"The terms of exit are still completely unclear.
"Many of our members are reporting that they are already shifting investments away from the UK in anticipation of these barriers," he added.

Tuesday, August 29, 2017

Bloomberg News - U.K. House-Price Growth Slows in Line With Weakening Economy

Monday, August 28, 2017

Reuters News - China says sanctions won't help as Trump targets Venezuela

BEIJING (Reuters) - Venezuela’s close ally China said on Monday that history shows external interference and unilateral sanctions only make things more complex and will not help resolve problems, after the United States imposed new sanctions on Venezuela.
U.S. President Donald Trump signed an executive order that prohibits dealings in new debt from the Venezuelan government or its state oil company on Friday in an effort to halt financing that the White House said fuels President Nicolas Maduro’s “dictatorship”.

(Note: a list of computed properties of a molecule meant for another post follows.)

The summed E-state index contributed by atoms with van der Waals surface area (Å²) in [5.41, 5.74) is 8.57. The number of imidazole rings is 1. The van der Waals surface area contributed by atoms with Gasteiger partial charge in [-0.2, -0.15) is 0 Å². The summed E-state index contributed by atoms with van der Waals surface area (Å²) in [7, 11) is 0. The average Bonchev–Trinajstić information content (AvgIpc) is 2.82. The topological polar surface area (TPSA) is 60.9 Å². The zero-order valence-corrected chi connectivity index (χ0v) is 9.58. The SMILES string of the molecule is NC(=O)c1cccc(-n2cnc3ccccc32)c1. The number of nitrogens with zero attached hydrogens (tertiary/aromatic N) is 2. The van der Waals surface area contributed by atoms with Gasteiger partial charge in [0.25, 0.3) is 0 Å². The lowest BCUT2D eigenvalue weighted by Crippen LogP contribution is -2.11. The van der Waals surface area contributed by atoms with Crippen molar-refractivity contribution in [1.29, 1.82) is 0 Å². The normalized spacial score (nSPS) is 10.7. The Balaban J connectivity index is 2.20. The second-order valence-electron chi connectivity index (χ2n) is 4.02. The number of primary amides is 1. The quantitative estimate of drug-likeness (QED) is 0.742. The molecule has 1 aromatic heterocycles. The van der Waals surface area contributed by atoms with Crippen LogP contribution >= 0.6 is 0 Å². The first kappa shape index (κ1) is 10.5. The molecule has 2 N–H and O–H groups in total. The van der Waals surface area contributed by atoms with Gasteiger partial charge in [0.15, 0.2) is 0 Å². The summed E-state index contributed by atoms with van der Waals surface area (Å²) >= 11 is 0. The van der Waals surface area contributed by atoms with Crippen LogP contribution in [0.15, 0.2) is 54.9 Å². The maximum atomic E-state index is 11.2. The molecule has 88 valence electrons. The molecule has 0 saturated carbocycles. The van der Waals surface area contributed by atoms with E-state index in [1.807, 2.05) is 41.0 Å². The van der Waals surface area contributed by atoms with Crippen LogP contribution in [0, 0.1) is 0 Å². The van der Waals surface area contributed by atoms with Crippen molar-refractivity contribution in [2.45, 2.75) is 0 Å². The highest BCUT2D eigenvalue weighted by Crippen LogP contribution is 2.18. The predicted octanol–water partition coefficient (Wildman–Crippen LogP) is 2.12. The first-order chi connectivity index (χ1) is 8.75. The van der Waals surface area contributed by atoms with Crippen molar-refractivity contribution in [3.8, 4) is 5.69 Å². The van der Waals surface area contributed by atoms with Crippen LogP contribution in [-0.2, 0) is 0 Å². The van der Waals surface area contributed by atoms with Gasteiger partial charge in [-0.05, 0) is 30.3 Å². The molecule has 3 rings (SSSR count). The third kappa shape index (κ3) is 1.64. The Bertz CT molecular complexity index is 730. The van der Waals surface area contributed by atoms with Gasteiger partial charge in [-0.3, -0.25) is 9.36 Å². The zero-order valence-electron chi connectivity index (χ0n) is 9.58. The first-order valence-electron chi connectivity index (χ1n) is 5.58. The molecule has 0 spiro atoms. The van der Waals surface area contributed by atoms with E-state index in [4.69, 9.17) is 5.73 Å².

Maduro, who has frequently blamed the United States for waging an “economic war” on Venezuela, said the United States was seeking to force Venezuela to default — but he said it would not succeed.
Asked about the new U.S. measure, Chinese Foreign Ministry spokeswoman Hua Chunying said China’s position had consistently been to respect the sovereignty and independence of other countries and not to interfere in their internal affairs.
“The present problem in Venezuela should be resolved by the Venezuelan government and people themselves,” she told a daily news briefing.
“The experience of history shows that outside interference or unilateral sanctions will make the situation even more complicated and will not help resolve the actual problem,” Hua added.
China and oil-rich Venezuela have a close diplomatic and business relationship, especially in energy.